The apartment building we arrived at was a standard stucco-with-wood trimmed building. Common in southern California and a product of the sixties. It was old, but pretty well cared for. Although there were cars parked in front of the building, no one was loitering around. We found the manager’s apartment and spoke to her for a little while. Apparently, three young women had lived with Amy in a two-bedroom apartment on the second floor. They’d moved out almost six months ago, leaving no forwarding address, and nothing but crumbs and cockroaches in the cupboards. The manager hadn’t taken note of who came and went. Like Galinas, she kept to her own affairs and didn’t ask questions of her tenants. So long as they paid the rent and didn’t blast their stereos, she had as little to do with them as possible.
I would have asked her if she’d seen the tall man with the dark hair, but there wasn’t much point. That description was so vague as to be useless. Hell, it came close to describing me!
We left, none the wiser for our efforts.
Back at the station, we found out that Barry’s grandparents had arrived back in town and were with him. I phoned and asked them to come to the station with him for some questioning. Although they were concerned about dredging up bad memories for the boy, they complied, and the trio came within the hour. I had Child Protective Services come in as well, to make sure everything was by the book. We met in one of the witness interrogation rooms. It was a comfortable, glassed-in space, with lots of chairs and a table. There was a plant in the corner, and it had the benefit of not smelling like the suspect interrogation rooms, which stunk of fear and lies.
My first impression of the grandparents was that they were conservative, freshly tanned, and the woman resembled Amy quite a bit. Too bad their daughter would never have the chance to reach their age. They looked sad and stressed. I introduced myself and shook their hands. Piccolino did the same. Hell knows what they made of her, but they both gave me a skeptical look after shaking her hand. Their grandson clung to Mrs. Alexander’s free hand like a lifeline. And maybe she was.
I hunkered down to the boy’s height—he was small for a four year old, in my estimation—and smiled at him a little, offering my hand. “I’m Detective Striker,” I said. “I’m a policeman. Detective Piccolino and I are trying to find out what happened to your mom.”
He didn’t cry, nor did he look anything but sad as he took my hand shyly. “Mommy is in heaven with my daddy.” I wondered who his daddy might be, but didn’t ask. He thought the man was dead, and I didn’t know anything different, so why argue the point?
“I’m sorry about that,” I said sincerely. “Let’s sit down. I want you to have the special chair right in the middle. Is that okay?”
Once we were all arranged, with the family across the table from me and Piccolino, I started with some small talk, asking him if he was in kindergarten yet, did he have a best friend, that kind of thing. He was reticent to talk to me, and appeared to be sizing me up suspiciously, looking at me with eyes the color of Amy’s. Piccolino wisely stayed quiet.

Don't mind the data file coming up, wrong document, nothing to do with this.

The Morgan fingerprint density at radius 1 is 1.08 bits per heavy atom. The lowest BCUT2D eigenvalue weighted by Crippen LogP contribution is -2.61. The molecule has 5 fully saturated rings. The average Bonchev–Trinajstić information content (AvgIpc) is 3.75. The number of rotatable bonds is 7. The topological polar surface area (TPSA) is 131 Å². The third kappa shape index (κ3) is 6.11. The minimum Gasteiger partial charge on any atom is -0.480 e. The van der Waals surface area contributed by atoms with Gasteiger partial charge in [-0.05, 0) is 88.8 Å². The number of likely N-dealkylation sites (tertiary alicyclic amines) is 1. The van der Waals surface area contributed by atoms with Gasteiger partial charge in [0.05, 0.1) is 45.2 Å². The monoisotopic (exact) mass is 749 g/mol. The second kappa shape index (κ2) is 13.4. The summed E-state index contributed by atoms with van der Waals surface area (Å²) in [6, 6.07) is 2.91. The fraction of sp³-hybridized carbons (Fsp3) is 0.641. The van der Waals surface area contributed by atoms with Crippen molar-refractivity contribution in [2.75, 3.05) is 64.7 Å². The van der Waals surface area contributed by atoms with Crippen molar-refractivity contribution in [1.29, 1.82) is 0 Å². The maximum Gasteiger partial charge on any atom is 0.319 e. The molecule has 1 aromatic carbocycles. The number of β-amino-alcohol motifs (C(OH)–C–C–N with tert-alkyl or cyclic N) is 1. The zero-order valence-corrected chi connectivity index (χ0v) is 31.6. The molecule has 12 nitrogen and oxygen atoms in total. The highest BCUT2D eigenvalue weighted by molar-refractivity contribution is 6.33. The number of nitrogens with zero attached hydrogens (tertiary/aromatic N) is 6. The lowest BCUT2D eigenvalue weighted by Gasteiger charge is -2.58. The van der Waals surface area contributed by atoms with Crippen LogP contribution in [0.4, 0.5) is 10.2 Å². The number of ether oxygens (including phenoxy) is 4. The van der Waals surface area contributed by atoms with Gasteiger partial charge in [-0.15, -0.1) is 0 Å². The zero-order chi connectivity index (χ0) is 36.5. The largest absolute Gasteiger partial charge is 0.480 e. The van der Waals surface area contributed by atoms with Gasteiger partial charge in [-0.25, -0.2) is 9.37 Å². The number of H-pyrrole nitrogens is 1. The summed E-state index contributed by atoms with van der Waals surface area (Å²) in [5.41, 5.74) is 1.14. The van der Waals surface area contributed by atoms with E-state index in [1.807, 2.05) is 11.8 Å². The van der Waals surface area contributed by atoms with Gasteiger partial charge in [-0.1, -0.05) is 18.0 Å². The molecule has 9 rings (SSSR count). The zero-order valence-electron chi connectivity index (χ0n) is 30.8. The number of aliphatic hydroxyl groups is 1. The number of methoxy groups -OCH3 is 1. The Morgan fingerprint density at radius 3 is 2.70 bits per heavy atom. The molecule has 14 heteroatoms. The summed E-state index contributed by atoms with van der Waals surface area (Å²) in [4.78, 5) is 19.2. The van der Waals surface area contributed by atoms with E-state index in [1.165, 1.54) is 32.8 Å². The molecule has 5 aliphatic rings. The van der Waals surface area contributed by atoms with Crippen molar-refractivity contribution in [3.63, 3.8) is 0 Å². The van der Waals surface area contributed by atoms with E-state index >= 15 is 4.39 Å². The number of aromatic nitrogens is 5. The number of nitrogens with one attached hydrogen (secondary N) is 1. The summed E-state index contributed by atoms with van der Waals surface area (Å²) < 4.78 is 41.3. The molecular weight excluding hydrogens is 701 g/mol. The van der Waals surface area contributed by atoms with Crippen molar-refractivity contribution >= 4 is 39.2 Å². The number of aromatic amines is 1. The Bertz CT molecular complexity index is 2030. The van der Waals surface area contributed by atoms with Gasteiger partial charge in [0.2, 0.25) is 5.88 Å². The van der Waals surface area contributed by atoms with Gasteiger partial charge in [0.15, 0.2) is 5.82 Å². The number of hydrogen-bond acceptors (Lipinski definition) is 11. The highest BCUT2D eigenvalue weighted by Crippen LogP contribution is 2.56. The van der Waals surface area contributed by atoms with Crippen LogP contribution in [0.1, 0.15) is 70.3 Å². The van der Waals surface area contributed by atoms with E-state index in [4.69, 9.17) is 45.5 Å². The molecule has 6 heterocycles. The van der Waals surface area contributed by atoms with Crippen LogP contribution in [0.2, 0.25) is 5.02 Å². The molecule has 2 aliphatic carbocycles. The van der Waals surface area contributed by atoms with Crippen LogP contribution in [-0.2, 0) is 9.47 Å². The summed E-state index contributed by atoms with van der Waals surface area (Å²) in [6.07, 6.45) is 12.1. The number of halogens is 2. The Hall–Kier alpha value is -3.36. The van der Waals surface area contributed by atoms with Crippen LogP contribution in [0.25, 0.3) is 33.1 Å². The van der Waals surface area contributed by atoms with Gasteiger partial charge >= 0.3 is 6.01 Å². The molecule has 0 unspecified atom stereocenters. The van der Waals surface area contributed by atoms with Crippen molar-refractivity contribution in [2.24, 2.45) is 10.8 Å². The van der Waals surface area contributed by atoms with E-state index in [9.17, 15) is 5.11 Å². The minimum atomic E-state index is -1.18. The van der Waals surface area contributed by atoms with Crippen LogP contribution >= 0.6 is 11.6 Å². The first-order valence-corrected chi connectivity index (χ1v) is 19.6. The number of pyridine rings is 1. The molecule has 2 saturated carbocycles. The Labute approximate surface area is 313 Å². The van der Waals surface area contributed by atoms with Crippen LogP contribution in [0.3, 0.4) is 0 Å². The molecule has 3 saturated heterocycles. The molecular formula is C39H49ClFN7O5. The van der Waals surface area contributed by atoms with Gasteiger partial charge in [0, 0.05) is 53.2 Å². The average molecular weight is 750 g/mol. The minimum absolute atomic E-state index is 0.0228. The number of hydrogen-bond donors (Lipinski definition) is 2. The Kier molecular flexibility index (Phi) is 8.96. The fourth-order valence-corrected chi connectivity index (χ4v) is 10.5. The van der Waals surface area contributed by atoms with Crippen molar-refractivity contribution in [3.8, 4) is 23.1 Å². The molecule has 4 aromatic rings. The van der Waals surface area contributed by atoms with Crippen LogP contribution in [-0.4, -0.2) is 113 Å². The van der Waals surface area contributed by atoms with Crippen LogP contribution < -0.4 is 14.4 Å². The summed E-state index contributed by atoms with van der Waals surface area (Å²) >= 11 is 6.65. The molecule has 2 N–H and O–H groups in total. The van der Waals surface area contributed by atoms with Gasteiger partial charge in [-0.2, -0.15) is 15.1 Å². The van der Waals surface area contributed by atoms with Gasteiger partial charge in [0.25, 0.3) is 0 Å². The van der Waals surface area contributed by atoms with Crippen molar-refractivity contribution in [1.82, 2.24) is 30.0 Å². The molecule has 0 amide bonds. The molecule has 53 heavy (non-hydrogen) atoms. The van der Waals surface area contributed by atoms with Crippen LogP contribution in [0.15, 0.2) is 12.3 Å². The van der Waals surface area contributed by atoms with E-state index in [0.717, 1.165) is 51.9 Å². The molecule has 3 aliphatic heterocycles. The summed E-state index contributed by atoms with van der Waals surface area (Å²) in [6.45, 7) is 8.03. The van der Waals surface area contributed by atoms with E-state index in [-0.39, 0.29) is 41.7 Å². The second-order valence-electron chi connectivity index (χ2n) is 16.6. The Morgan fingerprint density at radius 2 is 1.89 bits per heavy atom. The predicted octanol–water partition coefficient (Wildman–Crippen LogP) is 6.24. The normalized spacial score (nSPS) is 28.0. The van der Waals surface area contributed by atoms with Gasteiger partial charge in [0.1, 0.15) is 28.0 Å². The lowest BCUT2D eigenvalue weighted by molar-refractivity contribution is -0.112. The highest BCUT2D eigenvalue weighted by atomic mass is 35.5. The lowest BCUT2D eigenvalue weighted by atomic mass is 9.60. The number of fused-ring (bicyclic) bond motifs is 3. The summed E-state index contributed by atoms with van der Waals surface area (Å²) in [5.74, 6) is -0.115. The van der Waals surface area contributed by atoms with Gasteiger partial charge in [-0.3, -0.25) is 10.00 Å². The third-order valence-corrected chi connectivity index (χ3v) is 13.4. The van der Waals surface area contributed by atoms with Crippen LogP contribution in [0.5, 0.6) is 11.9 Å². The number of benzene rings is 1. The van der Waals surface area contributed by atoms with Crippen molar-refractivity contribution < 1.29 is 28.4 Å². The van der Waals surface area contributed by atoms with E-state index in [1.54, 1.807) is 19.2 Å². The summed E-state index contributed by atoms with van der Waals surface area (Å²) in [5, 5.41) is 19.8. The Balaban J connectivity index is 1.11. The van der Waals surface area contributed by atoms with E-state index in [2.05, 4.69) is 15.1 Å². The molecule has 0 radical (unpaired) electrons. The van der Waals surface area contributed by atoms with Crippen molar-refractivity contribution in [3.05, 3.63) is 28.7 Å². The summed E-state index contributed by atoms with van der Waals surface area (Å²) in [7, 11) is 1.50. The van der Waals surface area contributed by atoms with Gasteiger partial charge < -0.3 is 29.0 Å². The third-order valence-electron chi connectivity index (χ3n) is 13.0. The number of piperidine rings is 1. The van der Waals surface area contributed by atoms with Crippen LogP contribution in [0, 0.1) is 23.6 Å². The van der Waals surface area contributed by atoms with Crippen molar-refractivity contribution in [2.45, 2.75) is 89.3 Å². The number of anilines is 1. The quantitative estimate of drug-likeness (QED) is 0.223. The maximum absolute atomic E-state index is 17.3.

“Barry, was your mommy sick very much?”
“Was she sick the night she died?”
He shrugged again.
His grandmother piped in. “His mother called him ‘Bear-bear’ apparently.”
“Ah. Well, I hope I can call you that, too. I want to be your friend.”
Once again, he shrugged.
I gave him what I thought was a reassuring smile, though the subject was grim. “So Bear-bear, did your mommy seem sick the night she died?”
“What was she like?”
“I love my mommy. She loved me, too. She said so.”
“I’m glad to hear that. Mommies are supposed to love us. I’m sure your grandma and grandpa love you, too.”
“I dunno. They say so, but I don’t know them too good.”
I looked up at Mrs. Alexander. “Amy ran away from home several years ago. She was wild and undisciplined and there was nothing we could do, though we tried. We lost contact with her.”
Turning back to Barry, I asked, “Can you tell me what happened on the night the policemen came and found you?”
“You can’t? Why not?”
“He said the devil would come get me if I told. I promised to keep it a secret. I don’t want to be with the devil.”
“No, of course not, but who told you that?”
“Bear-bear, I want to make things right. It’s important that you tell me what you know about your mommy and that night especially.”
Tears formed in his big, hurt eyes. “No. I promised.”
“Promises made when people force you aren’t real promises,” I tried.
“Bear-bear,” his grandfather said, “Tell the policeman the truth. God hates lies worse than anything.”
“No,” the child replied stubbornly.
Ms. Renig with Child Protective Services spoke up next to me. “I think maybe Barry has had enough for now.”
“I agree,” said Mrs. Alexander, taking Barry’s hand and standing. “My grandson needs a nap.”
I stood as well, but kept my gaze on Barry’s face. “Bear-bear, if you ever want to talk about this, you go ahead and talk to your grandma or grandpa, or if you want to, you can talk to me about it. We’re friends now.”
“Okay. But I won’t break my promise. The devil will get me.”
“We can talk about that another day,” I said with a smile, offering the child my hand for a goodbye shake. “Maybe we can play catch sometime?”
“Is that a game?”
My heart lurched. The boy didn’t even know about something as simple as playing catch. “Yes. A fun game.”
Mrs. Alexander tugged at Barry’s hand. “Time to go, Bear-bear.”
He turned away from me and followed along as the Alexanders led the way out of the room. I turned to Ms. Renig. “That didn’t go so well.”
She smiled at me, and I had the impression, from the lines around her eyes, she’d seen a lot of pain in her job. “You have to remember, the boy’s been traumatized.”
“Yes, but he knows something.”
“He’ll tell you when he’s ready. Let his grandparents work on him for a while. I’m sure they want the truth, too.”
“Or maybe they just want to get this whole sordid business behind them,” I grumbled.
“Maybe. However, you can’t force things.”
We left it at that, but it was frustrating. I needed to know what the boy knew, and I needed to know it now. This had become a full-blown murder investigation, because we knew someone else was involved in Amy’s death. The man who threatened a four-year-old boy with hell was a suspect. We needed to find him.